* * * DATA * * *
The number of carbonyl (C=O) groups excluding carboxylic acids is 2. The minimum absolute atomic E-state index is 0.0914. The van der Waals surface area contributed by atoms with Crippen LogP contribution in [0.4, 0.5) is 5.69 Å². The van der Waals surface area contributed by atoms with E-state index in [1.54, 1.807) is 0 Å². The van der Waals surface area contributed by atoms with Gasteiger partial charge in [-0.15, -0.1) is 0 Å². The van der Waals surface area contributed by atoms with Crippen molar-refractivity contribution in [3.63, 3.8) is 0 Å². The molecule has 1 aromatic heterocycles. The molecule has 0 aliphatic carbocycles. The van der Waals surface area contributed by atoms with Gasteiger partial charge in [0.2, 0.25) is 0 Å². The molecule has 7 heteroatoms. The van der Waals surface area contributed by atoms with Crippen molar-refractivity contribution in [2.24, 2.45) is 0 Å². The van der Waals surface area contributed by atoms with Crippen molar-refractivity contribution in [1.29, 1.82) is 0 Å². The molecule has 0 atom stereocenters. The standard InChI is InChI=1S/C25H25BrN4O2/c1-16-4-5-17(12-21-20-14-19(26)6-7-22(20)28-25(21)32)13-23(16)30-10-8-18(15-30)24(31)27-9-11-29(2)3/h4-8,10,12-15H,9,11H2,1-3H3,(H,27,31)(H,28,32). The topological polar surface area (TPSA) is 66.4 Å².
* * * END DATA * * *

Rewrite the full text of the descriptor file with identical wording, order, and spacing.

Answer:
The number of carbonyl (C=O) groups excluding carboxylic acids is 2. The minimum absolute atomic E-state index is 0.0914. The van der Waals surface area contributed by atoms with Crippen LogP contribution in [0.4, 0.5) is 5.69 Å². The van der Waals surface area contributed by atoms with E-state index in [1.54, 1.807) is 0 Å². The van der Waals surface area contributed by atoms with Gasteiger partial charge in [-0.15, -0.1) is 0 Å². The van der Waals surface area contributed by atoms with Crippen molar-refractivity contribution in [3.63, 3.8) is 0 Å². The molecule has 1 aromatic heterocycles. The molecule has 0 aliphatic carbocycles. The van der Waals surface area contributed by atoms with Gasteiger partial charge in [0.2, 0.25) is 0 Å². The molecule has 7 heteroatoms. The van der Waals surface area contributed by atoms with Crippen molar-refractivity contribution in [2.24, 2.45) is 0 Å². The van der Waals surface area contributed by atoms with Crippen molar-refractivity contribution in [1.29, 1.82) is 0 Å². The molecule has 0 atom stereocenters. The standard InChI is InChI=1S/C25H25BrN4O2/c1-16-4-5-17(12-21-20-14-19(26)6-7-22(20)28-25(21)32)13-23(16)30-10-8-18(15-30)24(31)27-9-11-29(2)3/h4-8,10,12-15H,9,11H2,1-3H3,(H,27,31)(H,28,32). The topological polar surface area (TPSA) is 66.4 Å².